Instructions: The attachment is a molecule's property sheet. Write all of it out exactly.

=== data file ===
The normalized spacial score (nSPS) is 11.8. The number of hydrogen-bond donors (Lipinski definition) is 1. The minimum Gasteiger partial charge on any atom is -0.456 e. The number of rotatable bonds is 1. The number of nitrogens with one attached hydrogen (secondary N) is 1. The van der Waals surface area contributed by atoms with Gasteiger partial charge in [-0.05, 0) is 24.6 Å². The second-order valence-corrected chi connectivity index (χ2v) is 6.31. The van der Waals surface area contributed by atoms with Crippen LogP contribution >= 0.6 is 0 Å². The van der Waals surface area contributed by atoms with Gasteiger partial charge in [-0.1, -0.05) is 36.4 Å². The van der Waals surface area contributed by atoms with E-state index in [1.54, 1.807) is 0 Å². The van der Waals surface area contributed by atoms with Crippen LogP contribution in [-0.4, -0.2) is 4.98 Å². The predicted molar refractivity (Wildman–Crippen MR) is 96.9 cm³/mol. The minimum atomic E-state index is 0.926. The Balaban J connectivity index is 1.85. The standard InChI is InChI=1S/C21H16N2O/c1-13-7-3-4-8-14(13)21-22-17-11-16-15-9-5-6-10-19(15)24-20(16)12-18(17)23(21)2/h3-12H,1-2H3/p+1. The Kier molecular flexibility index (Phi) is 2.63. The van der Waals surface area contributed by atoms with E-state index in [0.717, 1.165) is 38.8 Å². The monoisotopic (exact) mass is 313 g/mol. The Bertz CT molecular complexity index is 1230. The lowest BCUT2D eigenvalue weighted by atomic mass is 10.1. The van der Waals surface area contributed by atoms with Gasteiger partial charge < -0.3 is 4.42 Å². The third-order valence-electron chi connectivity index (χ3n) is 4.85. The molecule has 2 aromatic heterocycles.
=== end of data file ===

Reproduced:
The normalized spacial score (nSPS) is 11.8. The number of hydrogen-bond donors (Lipinski definition) is 1. The minimum Gasteiger partial charge on any atom is -0.456 e. The number of rotatable bonds is 1. The number of nitrogens with one attached hydrogen (secondary N) is 1. The van der Waals surface area contributed by atoms with Gasteiger partial charge in [-0.05, 0) is 24.6 Å². The second-order valence-corrected chi connectivity index (χ2v) is 6.31. The van der Waals surface area contributed by atoms with Crippen LogP contribution >= 0.6 is 0 Å². The van der Waals surface area contributed by atoms with Gasteiger partial charge in [-0.1, -0.05) is 36.4 Å². The van der Waals surface area contributed by atoms with E-state index in [1.54, 1.807) is 0 Å². The van der Waals surface area contributed by atoms with Crippen LogP contribution in [-0.4, -0.2) is 4.98 Å². The predicted molar refractivity (Wildman–Crippen MR) is 96.9 cm³/mol. The minimum atomic E-state index is 0.926. The Balaban J connectivity index is 1.85. The standard InChI is InChI=1S/C21H16N2O/c1-13-7-3-4-8-14(13)21-22-17-11-16-15-9-5-6-10-19(15)24-20(16)12-18(17)23(21)2/h3-12H,1-2H3/p+1. The Kier molecular flexibility index (Phi) is 2.63. The van der Waals surface area contributed by atoms with E-state index in [0.717, 1.165) is 38.8 Å². The monoisotopic (exact) mass is 313 g/mol. The Bertz CT molecular complexity index is 1230. The lowest BCUT2D eigenvalue weighted by atomic mass is 10.1. The van der Waals surface area contributed by atoms with Gasteiger partial charge < -0.3 is 4.42 Å². The third-order valence-electron chi connectivity index (χ3n) is 4.85. The molecule has 2 aromatic heterocycles.